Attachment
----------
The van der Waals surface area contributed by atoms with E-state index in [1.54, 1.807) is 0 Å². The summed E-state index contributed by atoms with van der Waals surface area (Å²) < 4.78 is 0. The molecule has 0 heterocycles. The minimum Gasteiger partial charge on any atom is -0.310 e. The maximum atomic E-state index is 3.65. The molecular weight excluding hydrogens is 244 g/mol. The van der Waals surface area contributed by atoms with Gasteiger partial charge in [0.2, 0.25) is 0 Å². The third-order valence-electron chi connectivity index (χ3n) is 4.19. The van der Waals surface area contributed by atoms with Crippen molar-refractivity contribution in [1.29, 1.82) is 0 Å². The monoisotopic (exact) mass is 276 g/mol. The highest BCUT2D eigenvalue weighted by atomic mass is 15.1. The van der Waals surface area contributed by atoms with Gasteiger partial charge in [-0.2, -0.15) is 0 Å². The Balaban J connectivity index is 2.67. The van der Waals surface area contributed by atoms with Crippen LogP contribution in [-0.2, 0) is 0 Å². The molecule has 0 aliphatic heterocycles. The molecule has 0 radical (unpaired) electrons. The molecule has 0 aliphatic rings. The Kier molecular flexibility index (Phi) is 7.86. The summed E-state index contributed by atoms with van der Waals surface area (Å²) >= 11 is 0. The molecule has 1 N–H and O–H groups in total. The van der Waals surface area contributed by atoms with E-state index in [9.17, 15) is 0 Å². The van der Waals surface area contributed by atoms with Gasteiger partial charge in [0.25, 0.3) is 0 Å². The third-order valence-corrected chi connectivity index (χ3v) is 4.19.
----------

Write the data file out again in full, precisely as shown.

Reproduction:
The van der Waals surface area contributed by atoms with E-state index in [1.54, 1.807) is 0 Å². The summed E-state index contributed by atoms with van der Waals surface area (Å²) < 4.78 is 0. The molecule has 0 heterocycles. The minimum Gasteiger partial charge on any atom is -0.310 e. The maximum atomic E-state index is 3.65. The molecular weight excluding hydrogens is 244 g/mol. The van der Waals surface area contributed by atoms with Gasteiger partial charge in [0.2, 0.25) is 0 Å². The third-order valence-electron chi connectivity index (χ3n) is 4.19. The van der Waals surface area contributed by atoms with Crippen molar-refractivity contribution in [1.29, 1.82) is 0 Å². The monoisotopic (exact) mass is 276 g/mol. The highest BCUT2D eigenvalue weighted by atomic mass is 15.1. The van der Waals surface area contributed by atoms with Gasteiger partial charge in [-0.2, -0.15) is 0 Å². The Balaban J connectivity index is 2.67. The van der Waals surface area contributed by atoms with Crippen LogP contribution in [-0.2, 0) is 0 Å². The molecule has 0 aliphatic heterocycles. The molecule has 0 radical (unpaired) electrons. The molecule has 0 aliphatic rings. The Kier molecular flexibility index (Phi) is 7.86. The summed E-state index contributed by atoms with van der Waals surface area (Å²) >= 11 is 0. The molecule has 1 N–H and O–H groups in total. The van der Waals surface area contributed by atoms with E-state index in [9.17, 15) is 0 Å². The van der Waals surface area contributed by atoms with Gasteiger partial charge in [0.25, 0.3) is 0 Å². The third-order valence-corrected chi connectivity index (χ3v) is 4.19.